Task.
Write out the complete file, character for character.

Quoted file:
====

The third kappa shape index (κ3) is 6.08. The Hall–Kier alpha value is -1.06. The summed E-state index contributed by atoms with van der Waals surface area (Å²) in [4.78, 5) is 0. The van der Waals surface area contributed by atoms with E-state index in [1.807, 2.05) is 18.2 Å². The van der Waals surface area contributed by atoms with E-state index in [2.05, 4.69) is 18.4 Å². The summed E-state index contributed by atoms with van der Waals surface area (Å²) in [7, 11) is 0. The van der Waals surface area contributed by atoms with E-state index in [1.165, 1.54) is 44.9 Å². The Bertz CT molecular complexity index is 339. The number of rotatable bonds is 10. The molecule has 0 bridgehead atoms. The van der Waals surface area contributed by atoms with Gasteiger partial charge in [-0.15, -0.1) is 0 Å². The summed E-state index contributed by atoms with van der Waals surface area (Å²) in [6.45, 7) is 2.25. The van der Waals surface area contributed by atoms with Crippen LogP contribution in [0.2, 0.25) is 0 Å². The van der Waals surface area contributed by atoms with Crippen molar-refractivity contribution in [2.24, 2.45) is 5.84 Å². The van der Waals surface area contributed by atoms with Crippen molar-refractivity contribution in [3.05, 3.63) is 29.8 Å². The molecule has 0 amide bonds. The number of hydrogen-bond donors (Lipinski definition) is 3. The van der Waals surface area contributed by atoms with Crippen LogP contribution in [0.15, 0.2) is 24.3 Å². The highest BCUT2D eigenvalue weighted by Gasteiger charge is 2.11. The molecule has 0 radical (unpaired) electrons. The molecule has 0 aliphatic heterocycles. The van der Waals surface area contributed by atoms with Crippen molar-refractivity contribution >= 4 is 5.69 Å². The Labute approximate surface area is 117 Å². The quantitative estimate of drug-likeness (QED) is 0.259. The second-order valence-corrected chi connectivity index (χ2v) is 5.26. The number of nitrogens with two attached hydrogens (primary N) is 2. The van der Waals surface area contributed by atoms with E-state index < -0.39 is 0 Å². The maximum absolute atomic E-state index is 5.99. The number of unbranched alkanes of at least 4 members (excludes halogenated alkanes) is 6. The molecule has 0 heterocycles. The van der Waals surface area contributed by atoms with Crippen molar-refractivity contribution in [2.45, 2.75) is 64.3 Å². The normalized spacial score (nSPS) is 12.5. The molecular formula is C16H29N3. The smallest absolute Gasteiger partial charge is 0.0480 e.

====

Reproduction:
The third kappa shape index (κ3) is 6.08. The Hall–Kier alpha value is -1.06. The summed E-state index contributed by atoms with van der Waals surface area (Å²) in [4.78, 5) is 0. The van der Waals surface area contributed by atoms with E-state index in [1.807, 2.05) is 18.2 Å². The van der Waals surface area contributed by atoms with E-state index in [2.05, 4.69) is 18.4 Å². The summed E-state index contributed by atoms with van der Waals surface area (Å²) in [7, 11) is 0. The van der Waals surface area contributed by atoms with E-state index in [1.165, 1.54) is 44.9 Å². The Bertz CT molecular complexity index is 339. The number of rotatable bonds is 10. The molecule has 0 bridgehead atoms. The van der Waals surface area contributed by atoms with Gasteiger partial charge in [-0.15, -0.1) is 0 Å². The summed E-state index contributed by atoms with van der Waals surface area (Å²) in [6.45, 7) is 2.25. The van der Waals surface area contributed by atoms with Crippen LogP contribution in [0.2, 0.25) is 0 Å². The van der Waals surface area contributed by atoms with Crippen molar-refractivity contribution in [2.24, 2.45) is 5.84 Å². The van der Waals surface area contributed by atoms with Crippen molar-refractivity contribution in [3.05, 3.63) is 29.8 Å². The molecule has 0 amide bonds. The number of hydrogen-bond donors (Lipinski definition) is 3. The van der Waals surface area contributed by atoms with Crippen LogP contribution in [0.15, 0.2) is 24.3 Å². The highest BCUT2D eigenvalue weighted by Gasteiger charge is 2.11. The molecule has 0 radical (unpaired) electrons. The molecule has 0 aliphatic heterocycles. The van der Waals surface area contributed by atoms with Crippen molar-refractivity contribution >= 4 is 5.69 Å². The Labute approximate surface area is 117 Å². The quantitative estimate of drug-likeness (QED) is 0.259. The second-order valence-corrected chi connectivity index (χ2v) is 5.26. The number of nitrogens with two attached hydrogens (primary N) is 2. The van der Waals surface area contributed by atoms with E-state index < -0.39 is 0 Å². The maximum absolute atomic E-state index is 5.99. The number of unbranched alkanes of at least 4 members (excludes halogenated alkanes) is 6. The molecule has 0 heterocycles. The van der Waals surface area contributed by atoms with Crippen molar-refractivity contribution in [2.45, 2.75) is 64.3 Å². The normalized spacial score (nSPS) is 12.5. The molecular formula is C16H29N3. The smallest absolute Gasteiger partial charge is 0.0480 e.